Serpent / Fallen / Young Men (excerpt)

Choreography by Liam Scarlett, Russell Maliphant, Iván Pérez
BalletBoyz® the Talent
Roundhouse London

Fallen Credit: Panayiotis Sinnos
Serpent Credit: Panayiotis Sinnos
Fallen Credit: Panayiotis Sinnos
Serpent Credit: Panayiotis Sinnos

Out with the old and in with the new: the BalletBoyz ten-strong Talent are dancing the last performances of Liam Scarlett’s Serpent and Russell Maliphant’s National Dance Awards 2013 Best Modern Choreography garlanded Fallen, and tantalising us with a short excerpt from their new show, Iván Pérez’s Young Men, which will open in January 2015 at Sadler’s Wells.

Their ‘Final London Season’ goes out with a bang. Only two performances at the Roundhouse as part of its Summer Sessions festival, and the place is buzzing. The vibe is good.

The Main Space parterre is converted into a table-seated cabaret arena, and the former railway engine turntable shed sparkles with occasion and anticipation. A live orchestra, too, behind a gauze scrim—production values are high.

What do male choreographers create for a commando squad, a Foreign Legion of ten young men? Play to their strengths and work with their different skill sets, as Maliphant puts it.

In typical BalletBoyz behind the scenes video projections Scarlett and Maliphant set out their intentions, and we see the ‘eclectic bunch’ of boys rehearsing the new piece.

So, it is ‘supple with death attack underneath’ testosterone, male bonding, macho posturing, and great physicality—back to the ‘beauty of the male physique’, the ancient Greek male ideal.

Initially Serpent, in its fluidity reminds me more of Matthew Bourne’s swans than the cobras Scarlett has in mind. Arms unfurl like swan’s necks, swaying in unison to Max Richter’s strings and piano. Elbows look like wings.

But then they metamorphose into Greek wrestlers, Homeric heroes. Naked Spartans (nude-look tights), backs to the audience, they form a many-headed Hydra, before splintering away into solos, pas de deux, de quatre, and six, shoulder ripples and chest bump confrontations.

Couples spar, the music crescendos, the tempo speeds up, the fights become more urgent, heads butt and arms form snake hoods. And then a harpsichord plays, and which century are we in? The collective reassembles, male solidarity holds fast.

Maliphant’s regular collaborator Michael Hulls lights both Serpent and Fallen, which bookend Young Men, in his trademark shadowy spots. Fallen’s sound track is by French film composer Armand Amar, and for this the scrim lifts—we see the BBC Concert Orchestra in all its splendour.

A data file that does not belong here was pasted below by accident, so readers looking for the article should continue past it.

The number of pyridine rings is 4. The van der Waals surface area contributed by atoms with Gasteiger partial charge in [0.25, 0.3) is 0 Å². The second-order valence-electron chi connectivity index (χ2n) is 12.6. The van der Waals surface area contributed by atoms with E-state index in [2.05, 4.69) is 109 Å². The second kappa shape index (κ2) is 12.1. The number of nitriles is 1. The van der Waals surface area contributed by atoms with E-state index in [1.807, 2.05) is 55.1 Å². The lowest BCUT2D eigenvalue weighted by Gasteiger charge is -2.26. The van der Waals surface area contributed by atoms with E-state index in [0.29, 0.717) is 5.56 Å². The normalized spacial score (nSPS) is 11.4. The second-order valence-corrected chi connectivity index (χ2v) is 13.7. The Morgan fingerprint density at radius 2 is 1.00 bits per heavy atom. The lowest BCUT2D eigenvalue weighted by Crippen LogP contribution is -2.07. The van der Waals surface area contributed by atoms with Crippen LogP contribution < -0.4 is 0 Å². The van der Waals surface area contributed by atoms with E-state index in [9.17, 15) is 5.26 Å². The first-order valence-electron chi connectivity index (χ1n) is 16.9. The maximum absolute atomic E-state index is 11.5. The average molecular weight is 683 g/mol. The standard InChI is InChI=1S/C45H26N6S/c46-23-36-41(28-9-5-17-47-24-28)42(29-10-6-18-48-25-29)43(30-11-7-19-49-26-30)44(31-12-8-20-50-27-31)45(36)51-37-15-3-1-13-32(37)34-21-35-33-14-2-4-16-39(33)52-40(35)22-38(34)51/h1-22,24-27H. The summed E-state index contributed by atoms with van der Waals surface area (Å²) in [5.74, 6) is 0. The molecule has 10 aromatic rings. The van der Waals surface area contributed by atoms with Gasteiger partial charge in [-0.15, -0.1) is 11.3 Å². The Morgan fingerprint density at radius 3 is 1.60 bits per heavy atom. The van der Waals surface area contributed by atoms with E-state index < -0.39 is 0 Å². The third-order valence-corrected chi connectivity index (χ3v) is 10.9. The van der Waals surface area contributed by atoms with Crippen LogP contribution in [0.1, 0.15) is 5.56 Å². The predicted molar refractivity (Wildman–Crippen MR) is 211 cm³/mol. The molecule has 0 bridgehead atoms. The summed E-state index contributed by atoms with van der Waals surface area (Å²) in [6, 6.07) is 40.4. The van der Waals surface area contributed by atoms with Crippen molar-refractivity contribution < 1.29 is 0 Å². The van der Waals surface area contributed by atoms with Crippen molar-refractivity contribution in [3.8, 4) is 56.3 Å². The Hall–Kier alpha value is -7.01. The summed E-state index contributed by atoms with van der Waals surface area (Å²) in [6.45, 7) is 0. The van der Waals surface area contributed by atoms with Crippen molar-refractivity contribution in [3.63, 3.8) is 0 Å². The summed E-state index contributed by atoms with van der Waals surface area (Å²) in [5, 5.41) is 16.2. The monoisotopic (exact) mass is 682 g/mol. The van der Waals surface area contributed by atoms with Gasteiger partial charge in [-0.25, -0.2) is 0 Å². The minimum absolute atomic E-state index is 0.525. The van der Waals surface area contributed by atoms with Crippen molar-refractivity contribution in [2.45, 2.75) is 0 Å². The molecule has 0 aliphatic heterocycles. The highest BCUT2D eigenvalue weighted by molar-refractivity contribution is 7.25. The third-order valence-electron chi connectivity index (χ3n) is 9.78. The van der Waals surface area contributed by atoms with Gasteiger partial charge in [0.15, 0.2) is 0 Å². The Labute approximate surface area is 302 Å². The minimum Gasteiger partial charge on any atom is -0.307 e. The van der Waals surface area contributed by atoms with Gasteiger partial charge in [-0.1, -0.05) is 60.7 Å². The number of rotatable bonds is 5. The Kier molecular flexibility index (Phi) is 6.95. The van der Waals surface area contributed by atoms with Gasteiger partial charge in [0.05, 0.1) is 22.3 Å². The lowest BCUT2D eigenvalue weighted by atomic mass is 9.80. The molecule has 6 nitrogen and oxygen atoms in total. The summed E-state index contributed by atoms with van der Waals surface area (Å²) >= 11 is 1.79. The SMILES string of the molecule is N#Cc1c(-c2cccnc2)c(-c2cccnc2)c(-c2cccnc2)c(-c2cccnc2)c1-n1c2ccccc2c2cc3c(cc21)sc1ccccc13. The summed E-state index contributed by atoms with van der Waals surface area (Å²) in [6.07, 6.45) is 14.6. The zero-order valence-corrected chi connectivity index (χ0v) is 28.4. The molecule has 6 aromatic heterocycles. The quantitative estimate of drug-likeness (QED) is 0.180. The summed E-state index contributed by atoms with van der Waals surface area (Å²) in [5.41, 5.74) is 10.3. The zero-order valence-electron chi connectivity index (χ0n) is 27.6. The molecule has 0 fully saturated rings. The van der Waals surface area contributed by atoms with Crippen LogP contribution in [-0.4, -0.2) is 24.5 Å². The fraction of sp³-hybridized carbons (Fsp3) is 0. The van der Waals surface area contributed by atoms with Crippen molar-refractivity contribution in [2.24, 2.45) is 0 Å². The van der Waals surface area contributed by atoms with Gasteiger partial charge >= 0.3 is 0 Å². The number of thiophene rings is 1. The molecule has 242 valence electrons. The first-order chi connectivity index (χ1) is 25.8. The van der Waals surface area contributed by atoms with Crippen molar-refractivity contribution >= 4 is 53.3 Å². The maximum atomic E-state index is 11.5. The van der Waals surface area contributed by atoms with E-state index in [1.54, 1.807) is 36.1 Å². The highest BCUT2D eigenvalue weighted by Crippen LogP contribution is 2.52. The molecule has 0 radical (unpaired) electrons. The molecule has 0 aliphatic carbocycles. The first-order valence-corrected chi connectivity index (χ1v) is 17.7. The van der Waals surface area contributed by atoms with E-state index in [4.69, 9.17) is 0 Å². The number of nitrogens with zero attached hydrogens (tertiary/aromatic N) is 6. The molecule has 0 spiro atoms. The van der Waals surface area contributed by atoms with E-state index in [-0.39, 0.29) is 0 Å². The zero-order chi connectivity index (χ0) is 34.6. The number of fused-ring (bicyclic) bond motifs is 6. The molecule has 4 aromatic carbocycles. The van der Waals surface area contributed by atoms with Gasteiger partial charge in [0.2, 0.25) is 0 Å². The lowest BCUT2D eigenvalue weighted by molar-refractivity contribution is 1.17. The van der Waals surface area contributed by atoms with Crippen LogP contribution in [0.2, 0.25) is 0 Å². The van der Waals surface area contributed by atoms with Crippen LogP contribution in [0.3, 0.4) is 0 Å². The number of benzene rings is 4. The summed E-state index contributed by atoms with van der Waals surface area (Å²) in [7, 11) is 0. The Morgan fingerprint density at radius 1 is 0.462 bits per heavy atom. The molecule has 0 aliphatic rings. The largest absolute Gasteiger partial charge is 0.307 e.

Maliphant, who had never worked with such a large number before, seems to me to have been inspired by Ohad Naharin’s Batsheva Dance and/or Greek male folk dance. Star-shaped outer circle framing a tight knit inner circle, men in combat khaki split into two equal groups.

The percussive beats loud and heavy, the light grim green, Gustave Doré’s and Van Gogh’s Prisoners Exercising also come to mind. Middle Eastern melodies insinuate themselves. Martial moves, shoulder lifts, contact work, knee squats and rolls, acrobatic kung fu kicks.

Perpetual circling motion, on alert, hyped up, ready for anything, and always rough and tumble for the Boyz. But combat gives way to supportive formations, cooperation and mutual benefit—this has to be learned in military drill.

From the twenty-minute excerpt of Iván Pérez’s Young Men, ‘which explores the theme of war and the bond that forms between the men who train and fight together’, it looks inevitably like more of the same.

Against Op Art black and white back projection, Goya tree stumps, and darkening clouds, stage lit by Tanja Rühl, to an original score, analogue and digital, composed and conducted by Keaton Henson, ten men in collarless shirts of dull green, deep purple and charcoal grey, black trousers tucked into boots, strut like young fascistic vitteloni.

A fight breaks out, a strangle hold, sides are taken, gun finger points out and then into mouth, murder and suicide, abuses of war. Exhausted, damaged men lie down in serried row.

English National Ballet’s Lest We Forget programme at the Barbican in April kicked off the WW1 theme in ballet this commemorative year. Scarlett and Maliphant were called upon then, as now.

Post-show drown your sorrows, let off steam, at the packed Beach (yes, sand and all in Camden). As well as BalletBoyz, the multi-arts Summer Sessions festival offers live music, cinema, poetry slam, cabaret, and much much more, a heady mix after the replicated battles on stage.

Reviewer: Vera Liber

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